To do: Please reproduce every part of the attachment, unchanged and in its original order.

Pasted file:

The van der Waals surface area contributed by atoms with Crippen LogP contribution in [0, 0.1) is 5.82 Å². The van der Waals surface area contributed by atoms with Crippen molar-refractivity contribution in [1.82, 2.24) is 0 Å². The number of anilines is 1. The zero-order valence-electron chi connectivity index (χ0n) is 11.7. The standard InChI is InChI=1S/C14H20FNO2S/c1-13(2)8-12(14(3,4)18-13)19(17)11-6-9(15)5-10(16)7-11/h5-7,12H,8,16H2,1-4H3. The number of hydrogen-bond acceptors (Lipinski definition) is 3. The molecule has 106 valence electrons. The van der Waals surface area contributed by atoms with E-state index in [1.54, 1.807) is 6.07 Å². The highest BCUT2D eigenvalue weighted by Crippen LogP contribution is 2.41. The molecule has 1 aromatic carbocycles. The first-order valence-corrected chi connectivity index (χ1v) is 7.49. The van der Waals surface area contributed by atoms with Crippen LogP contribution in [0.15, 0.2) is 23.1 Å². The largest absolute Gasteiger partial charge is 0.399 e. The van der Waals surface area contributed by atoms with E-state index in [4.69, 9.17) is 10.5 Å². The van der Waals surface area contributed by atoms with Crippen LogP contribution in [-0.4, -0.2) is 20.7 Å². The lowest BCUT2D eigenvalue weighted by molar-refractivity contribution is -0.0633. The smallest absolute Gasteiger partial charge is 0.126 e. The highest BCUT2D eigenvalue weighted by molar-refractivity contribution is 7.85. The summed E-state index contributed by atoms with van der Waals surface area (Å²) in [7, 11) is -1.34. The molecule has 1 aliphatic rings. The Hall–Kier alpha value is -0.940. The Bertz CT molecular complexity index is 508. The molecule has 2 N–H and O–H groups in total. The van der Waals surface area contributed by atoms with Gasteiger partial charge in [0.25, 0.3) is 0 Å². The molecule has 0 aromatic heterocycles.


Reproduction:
The van der Waals surface area contributed by atoms with Crippen LogP contribution in [0, 0.1) is 5.82 Å². The van der Waals surface area contributed by atoms with Crippen molar-refractivity contribution in [1.82, 2.24) is 0 Å². The number of anilines is 1. The zero-order valence-electron chi connectivity index (χ0n) is 11.7. The standard InChI is InChI=1S/C14H20FNO2S/c1-13(2)8-12(14(3,4)18-13)19(17)11-6-9(15)5-10(16)7-11/h5-7,12H,8,16H2,1-4H3. The number of hydrogen-bond acceptors (Lipinski definition) is 3. The molecule has 106 valence electrons. The van der Waals surface area contributed by atoms with E-state index in [1.54, 1.807) is 6.07 Å². The highest BCUT2D eigenvalue weighted by Crippen LogP contribution is 2.41. The molecule has 1 aromatic carbocycles. The first-order valence-corrected chi connectivity index (χ1v) is 7.49. The van der Waals surface area contributed by atoms with Crippen LogP contribution in [0.15, 0.2) is 23.1 Å². The largest absolute Gasteiger partial charge is 0.399 e. The van der Waals surface area contributed by atoms with E-state index in [4.69, 9.17) is 10.5 Å². The van der Waals surface area contributed by atoms with Crippen LogP contribution in [-0.4, -0.2) is 20.7 Å². The lowest BCUT2D eigenvalue weighted by molar-refractivity contribution is -0.0633. The smallest absolute Gasteiger partial charge is 0.126 e. The highest BCUT2D eigenvalue weighted by molar-refractivity contribution is 7.85. The summed E-state index contributed by atoms with van der Waals surface area (Å²) in [7, 11) is -1.34. The molecule has 1 aliphatic rings. The Hall–Kier alpha value is -0.940. The Bertz CT molecular complexity index is 508. The molecule has 2 N–H and O–H groups in total. The van der Waals surface area contributed by atoms with Gasteiger partial charge in [0.25, 0.3) is 0 Å². The molecule has 0 aromatic heterocycles.